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Tarred and Feathered, Lynched in the Street and Locked Up in Internment Camps: The Tragic Plight of Germans in AMERICA During WWI

The United States declared war on Germany in April 1917 and helped lead the Allies to victory. But before that, many Americans were terrified of the German threat growing on the other side of the world. Pictured, interned Germans forced to build the barracks for their own internment camp. PHOTO: Daily Mail/News Dog Media
  • As Europe was ravaged by fighting, German immigrants in the US suffered harassment, internment, lynchings – and even the humiliation of being tarred and feathered 
  • Although a little-remembered part of history today, America was completely wracked by the fear and paranoia that swept from coast to coast during the Great War 
  • The United States declared war on Germany in April 1917 and helped lead the Allies to victory. But before that, many Americans were terrified of the German threat growing on the other side of the world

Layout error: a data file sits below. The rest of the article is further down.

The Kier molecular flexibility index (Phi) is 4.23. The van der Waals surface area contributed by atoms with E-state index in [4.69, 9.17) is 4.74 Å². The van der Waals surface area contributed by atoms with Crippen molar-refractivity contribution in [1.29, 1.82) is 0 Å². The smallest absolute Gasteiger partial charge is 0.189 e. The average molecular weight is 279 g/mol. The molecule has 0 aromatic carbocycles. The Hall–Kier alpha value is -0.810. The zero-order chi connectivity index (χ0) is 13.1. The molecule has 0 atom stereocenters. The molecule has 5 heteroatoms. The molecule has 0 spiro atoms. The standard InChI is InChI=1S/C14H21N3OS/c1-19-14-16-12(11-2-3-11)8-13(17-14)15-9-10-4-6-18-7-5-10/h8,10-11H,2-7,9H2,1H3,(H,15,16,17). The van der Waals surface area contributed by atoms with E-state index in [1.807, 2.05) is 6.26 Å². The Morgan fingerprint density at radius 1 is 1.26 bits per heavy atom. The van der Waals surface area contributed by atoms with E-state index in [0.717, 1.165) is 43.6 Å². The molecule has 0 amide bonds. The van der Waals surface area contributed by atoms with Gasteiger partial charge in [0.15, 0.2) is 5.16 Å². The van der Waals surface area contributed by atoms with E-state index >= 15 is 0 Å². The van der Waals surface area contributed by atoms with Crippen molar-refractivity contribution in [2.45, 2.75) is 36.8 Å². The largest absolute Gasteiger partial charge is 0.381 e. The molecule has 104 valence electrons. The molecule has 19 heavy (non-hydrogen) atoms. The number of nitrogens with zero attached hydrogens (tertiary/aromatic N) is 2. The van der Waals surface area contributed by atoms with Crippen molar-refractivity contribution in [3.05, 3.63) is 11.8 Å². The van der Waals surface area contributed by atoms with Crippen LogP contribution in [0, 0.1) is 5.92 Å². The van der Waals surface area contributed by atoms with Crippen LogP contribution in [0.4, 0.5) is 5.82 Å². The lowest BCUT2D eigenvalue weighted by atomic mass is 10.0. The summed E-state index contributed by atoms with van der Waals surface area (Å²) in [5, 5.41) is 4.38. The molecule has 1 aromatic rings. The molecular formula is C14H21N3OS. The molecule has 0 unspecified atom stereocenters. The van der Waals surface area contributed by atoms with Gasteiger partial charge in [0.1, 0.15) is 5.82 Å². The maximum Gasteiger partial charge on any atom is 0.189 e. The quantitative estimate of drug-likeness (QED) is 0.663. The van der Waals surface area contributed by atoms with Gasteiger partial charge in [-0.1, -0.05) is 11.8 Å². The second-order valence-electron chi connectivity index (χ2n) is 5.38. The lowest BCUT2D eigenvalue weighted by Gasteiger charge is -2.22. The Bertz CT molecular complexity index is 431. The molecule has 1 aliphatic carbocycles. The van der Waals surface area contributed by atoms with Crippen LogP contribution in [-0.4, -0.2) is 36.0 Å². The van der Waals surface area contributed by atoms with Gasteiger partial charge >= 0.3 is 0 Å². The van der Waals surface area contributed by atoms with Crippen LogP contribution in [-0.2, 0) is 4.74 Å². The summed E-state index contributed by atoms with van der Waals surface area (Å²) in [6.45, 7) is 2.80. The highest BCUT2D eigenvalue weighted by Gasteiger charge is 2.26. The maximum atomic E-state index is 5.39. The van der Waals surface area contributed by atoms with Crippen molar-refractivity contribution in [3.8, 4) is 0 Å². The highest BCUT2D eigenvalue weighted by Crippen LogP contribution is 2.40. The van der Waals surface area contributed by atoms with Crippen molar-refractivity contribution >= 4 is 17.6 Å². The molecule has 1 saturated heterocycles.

By Harvey Day | 18 October 2017

DAILY MAIL — A fascinating collection of photos have resurfaced showing the hardships faced by German-Americans at the brutal height of the First World War.

As Europe was ravaged by fighting, German immigrants in the US suffered harassment, internment, lynchings – and even the humiliation of being tarred and feathered.

Although a little-remembered part of history today, America was wracked by the fear and paranoia that swept from coast to coast during the Great War.

The United States declared war on Germany in April 1917 and helped lead the Allies to victory. But before that, many Americans were terrified of the German threat growing on the other side of the world.

This collection of pictures reveals the full extent of war hysteria and open hostility towards all things German that erupted across the nation. […]

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